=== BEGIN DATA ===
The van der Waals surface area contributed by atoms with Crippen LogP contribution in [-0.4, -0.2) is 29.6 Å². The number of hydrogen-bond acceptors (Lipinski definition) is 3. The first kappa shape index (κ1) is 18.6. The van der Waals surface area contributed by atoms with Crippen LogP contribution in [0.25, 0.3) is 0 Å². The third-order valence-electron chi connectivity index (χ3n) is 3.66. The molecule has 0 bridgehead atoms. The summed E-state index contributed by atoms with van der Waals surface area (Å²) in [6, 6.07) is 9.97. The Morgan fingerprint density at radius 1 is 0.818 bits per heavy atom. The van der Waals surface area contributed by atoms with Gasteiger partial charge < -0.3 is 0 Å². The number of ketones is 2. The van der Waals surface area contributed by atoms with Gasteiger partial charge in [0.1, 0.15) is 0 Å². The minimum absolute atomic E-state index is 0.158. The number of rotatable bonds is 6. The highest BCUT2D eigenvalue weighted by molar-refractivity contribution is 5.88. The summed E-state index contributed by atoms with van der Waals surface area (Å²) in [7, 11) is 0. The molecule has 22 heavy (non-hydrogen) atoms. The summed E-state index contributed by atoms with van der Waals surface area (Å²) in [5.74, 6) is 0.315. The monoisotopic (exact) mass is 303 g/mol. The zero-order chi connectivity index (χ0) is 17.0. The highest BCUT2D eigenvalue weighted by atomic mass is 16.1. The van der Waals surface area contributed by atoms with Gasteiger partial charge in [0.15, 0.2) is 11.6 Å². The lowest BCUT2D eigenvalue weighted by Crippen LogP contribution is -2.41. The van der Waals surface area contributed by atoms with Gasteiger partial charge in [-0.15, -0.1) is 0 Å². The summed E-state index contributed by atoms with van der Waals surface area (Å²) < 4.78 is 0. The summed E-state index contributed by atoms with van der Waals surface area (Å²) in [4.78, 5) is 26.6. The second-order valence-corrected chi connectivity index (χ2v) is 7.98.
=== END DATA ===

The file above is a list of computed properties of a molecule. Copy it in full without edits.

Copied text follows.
The van der Waals surface area contributed by atoms with Crippen LogP contribution in [-0.4, -0.2) is 29.6 Å². The number of hydrogen-bond acceptors (Lipinski definition) is 3. The first kappa shape index (κ1) is 18.6. The van der Waals surface area contributed by atoms with Crippen LogP contribution in [0.25, 0.3) is 0 Å². The third-order valence-electron chi connectivity index (χ3n) is 3.66. The molecule has 0 bridgehead atoms. The summed E-state index contributed by atoms with van der Waals surface area (Å²) in [6, 6.07) is 9.97. The Morgan fingerprint density at radius 1 is 0.818 bits per heavy atom. The van der Waals surface area contributed by atoms with Gasteiger partial charge < -0.3 is 0 Å². The number of ketones is 2. The van der Waals surface area contributed by atoms with Gasteiger partial charge in [0.1, 0.15) is 0 Å². The minimum absolute atomic E-state index is 0.158. The number of rotatable bonds is 6. The highest BCUT2D eigenvalue weighted by molar-refractivity contribution is 5.88. The summed E-state index contributed by atoms with van der Waals surface area (Å²) in [7, 11) is 0. The molecule has 22 heavy (non-hydrogen) atoms. The summed E-state index contributed by atoms with van der Waals surface area (Å²) in [5.74, 6) is 0.315. The monoisotopic (exact) mass is 303 g/mol. The zero-order chi connectivity index (χ0) is 17.0. The highest BCUT2D eigenvalue weighted by atomic mass is 16.1. The van der Waals surface area contributed by atoms with Gasteiger partial charge in [0.15, 0.2) is 11.6 Å². The lowest BCUT2D eigenvalue weighted by Crippen LogP contribution is -2.41. The van der Waals surface area contributed by atoms with Gasteiger partial charge in [-0.15, -0.1) is 0 Å². The summed E-state index contributed by atoms with van der Waals surface area (Å²) < 4.78 is 0. The summed E-state index contributed by atoms with van der Waals surface area (Å²) in [4.78, 5) is 26.6. The second-order valence-corrected chi connectivity index (χ2v) is 7.98.